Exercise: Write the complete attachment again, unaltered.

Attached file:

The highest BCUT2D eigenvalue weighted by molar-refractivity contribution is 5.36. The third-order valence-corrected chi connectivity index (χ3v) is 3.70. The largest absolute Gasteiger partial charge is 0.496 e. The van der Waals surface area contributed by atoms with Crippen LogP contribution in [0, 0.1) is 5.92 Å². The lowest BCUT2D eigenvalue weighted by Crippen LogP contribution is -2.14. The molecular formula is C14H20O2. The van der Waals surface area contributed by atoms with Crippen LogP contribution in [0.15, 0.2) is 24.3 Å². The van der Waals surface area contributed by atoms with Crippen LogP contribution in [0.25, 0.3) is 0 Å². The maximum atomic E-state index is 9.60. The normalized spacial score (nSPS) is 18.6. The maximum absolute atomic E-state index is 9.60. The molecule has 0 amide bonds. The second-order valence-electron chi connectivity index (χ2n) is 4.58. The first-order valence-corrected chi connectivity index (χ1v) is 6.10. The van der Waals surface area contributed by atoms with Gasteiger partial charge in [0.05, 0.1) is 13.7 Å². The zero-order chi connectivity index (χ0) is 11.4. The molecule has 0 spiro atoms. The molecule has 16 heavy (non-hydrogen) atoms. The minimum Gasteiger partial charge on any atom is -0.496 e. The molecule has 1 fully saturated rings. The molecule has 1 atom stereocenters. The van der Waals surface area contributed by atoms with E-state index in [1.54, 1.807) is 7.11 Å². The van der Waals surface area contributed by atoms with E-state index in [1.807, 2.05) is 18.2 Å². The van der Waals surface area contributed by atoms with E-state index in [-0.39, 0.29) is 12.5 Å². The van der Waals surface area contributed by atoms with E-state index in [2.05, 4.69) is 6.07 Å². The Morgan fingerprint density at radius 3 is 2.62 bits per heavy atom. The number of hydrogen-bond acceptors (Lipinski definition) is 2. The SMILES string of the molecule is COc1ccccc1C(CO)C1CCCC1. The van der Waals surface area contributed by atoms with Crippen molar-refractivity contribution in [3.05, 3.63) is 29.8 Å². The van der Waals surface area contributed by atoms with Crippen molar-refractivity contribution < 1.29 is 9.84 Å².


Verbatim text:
The highest BCUT2D eigenvalue weighted by molar-refractivity contribution is 5.36. The third-order valence-corrected chi connectivity index (χ3v) is 3.70. The largest absolute Gasteiger partial charge is 0.496 e. The van der Waals surface area contributed by atoms with Crippen LogP contribution in [0, 0.1) is 5.92 Å². The lowest BCUT2D eigenvalue weighted by Crippen LogP contribution is -2.14. The molecular formula is C14H20O2. The van der Waals surface area contributed by atoms with Crippen LogP contribution in [0.15, 0.2) is 24.3 Å². The van der Waals surface area contributed by atoms with Crippen LogP contribution in [0.25, 0.3) is 0 Å². The maximum atomic E-state index is 9.60. The normalized spacial score (nSPS) is 18.6. The maximum absolute atomic E-state index is 9.60. The molecule has 0 amide bonds. The second-order valence-electron chi connectivity index (χ2n) is 4.58. The first-order valence-corrected chi connectivity index (χ1v) is 6.10. The van der Waals surface area contributed by atoms with Gasteiger partial charge in [0.05, 0.1) is 13.7 Å². The zero-order chi connectivity index (χ0) is 11.4. The molecule has 0 spiro atoms. The molecule has 16 heavy (non-hydrogen) atoms. The minimum Gasteiger partial charge on any atom is -0.496 e. The molecule has 1 fully saturated rings. The molecule has 1 atom stereocenters. The van der Waals surface area contributed by atoms with E-state index in [1.54, 1.807) is 7.11 Å². The van der Waals surface area contributed by atoms with E-state index in [1.807, 2.05) is 18.2 Å². The van der Waals surface area contributed by atoms with E-state index in [-0.39, 0.29) is 12.5 Å². The van der Waals surface area contributed by atoms with E-state index in [2.05, 4.69) is 6.07 Å². The Morgan fingerprint density at radius 3 is 2.62 bits per heavy atom. The number of hydrogen-bond acceptors (Lipinski definition) is 2. The SMILES string of the molecule is COc1ccccc1C(CO)C1CCCC1. The van der Waals surface area contributed by atoms with Crippen molar-refractivity contribution in [3.05, 3.63) is 29.8 Å². The van der Waals surface area contributed by atoms with Crippen molar-refractivity contribution < 1.29 is 9.84 Å².